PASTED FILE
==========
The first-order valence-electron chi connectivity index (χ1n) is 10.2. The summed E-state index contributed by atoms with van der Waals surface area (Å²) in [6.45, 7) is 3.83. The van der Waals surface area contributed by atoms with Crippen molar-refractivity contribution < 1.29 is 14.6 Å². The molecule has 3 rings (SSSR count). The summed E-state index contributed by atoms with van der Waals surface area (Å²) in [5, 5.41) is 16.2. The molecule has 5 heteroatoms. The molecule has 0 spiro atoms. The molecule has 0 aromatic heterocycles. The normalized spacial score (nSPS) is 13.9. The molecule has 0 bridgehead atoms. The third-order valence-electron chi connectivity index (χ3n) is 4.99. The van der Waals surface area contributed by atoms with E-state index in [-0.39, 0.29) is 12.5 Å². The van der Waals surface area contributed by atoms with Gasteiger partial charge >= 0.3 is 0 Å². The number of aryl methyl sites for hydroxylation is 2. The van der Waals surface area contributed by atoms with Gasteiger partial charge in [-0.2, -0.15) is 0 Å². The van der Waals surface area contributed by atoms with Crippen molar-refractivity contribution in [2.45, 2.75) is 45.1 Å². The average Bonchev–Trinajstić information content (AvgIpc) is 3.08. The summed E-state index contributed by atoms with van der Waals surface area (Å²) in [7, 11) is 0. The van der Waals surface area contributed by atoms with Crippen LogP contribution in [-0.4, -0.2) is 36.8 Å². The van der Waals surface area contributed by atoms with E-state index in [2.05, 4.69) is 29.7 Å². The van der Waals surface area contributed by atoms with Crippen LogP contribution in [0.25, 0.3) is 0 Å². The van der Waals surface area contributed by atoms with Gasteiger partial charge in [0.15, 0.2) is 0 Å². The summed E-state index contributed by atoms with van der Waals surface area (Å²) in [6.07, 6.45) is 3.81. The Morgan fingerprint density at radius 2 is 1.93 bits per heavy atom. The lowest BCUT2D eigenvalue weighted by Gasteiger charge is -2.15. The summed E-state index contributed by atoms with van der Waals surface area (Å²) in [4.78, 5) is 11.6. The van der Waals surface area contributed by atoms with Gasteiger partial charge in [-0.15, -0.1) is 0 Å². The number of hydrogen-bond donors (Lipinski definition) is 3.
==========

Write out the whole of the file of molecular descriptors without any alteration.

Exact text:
The first-order valence-electron chi connectivity index (χ1n) is 10.2. The summed E-state index contributed by atoms with van der Waals surface area (Å²) in [6.45, 7) is 3.83. The van der Waals surface area contributed by atoms with Crippen molar-refractivity contribution < 1.29 is 14.6 Å². The molecule has 3 rings (SSSR count). The summed E-state index contributed by atoms with van der Waals surface area (Å²) in [5, 5.41) is 16.2. The molecule has 5 heteroatoms. The molecule has 0 spiro atoms. The molecule has 0 aromatic heterocycles. The normalized spacial score (nSPS) is 13.9. The molecule has 0 bridgehead atoms. The third-order valence-electron chi connectivity index (χ3n) is 4.99. The van der Waals surface area contributed by atoms with E-state index in [-0.39, 0.29) is 12.5 Å². The van der Waals surface area contributed by atoms with Gasteiger partial charge >= 0.3 is 0 Å². The number of aryl methyl sites for hydroxylation is 2. The van der Waals surface area contributed by atoms with Gasteiger partial charge in [-0.2, -0.15) is 0 Å². The van der Waals surface area contributed by atoms with Crippen molar-refractivity contribution in [2.45, 2.75) is 45.1 Å². The average Bonchev–Trinajstić information content (AvgIpc) is 3.08. The summed E-state index contributed by atoms with van der Waals surface area (Å²) in [7, 11) is 0. The van der Waals surface area contributed by atoms with Crippen LogP contribution in [-0.4, -0.2) is 36.8 Å². The van der Waals surface area contributed by atoms with E-state index in [2.05, 4.69) is 29.7 Å². The van der Waals surface area contributed by atoms with Crippen LogP contribution in [0.25, 0.3) is 0 Å². The van der Waals surface area contributed by atoms with Gasteiger partial charge in [0.15, 0.2) is 0 Å². The summed E-state index contributed by atoms with van der Waals surface area (Å²) in [6.07, 6.45) is 3.81. The Morgan fingerprint density at radius 2 is 1.93 bits per heavy atom. The lowest BCUT2D eigenvalue weighted by Gasteiger charge is -2.15. The summed E-state index contributed by atoms with van der Waals surface area (Å²) in [4.78, 5) is 11.6. The van der Waals surface area contributed by atoms with Gasteiger partial charge in [-0.15, -0.1) is 0 Å². The number of hydrogen-bond donors (Lipinski definition) is 3.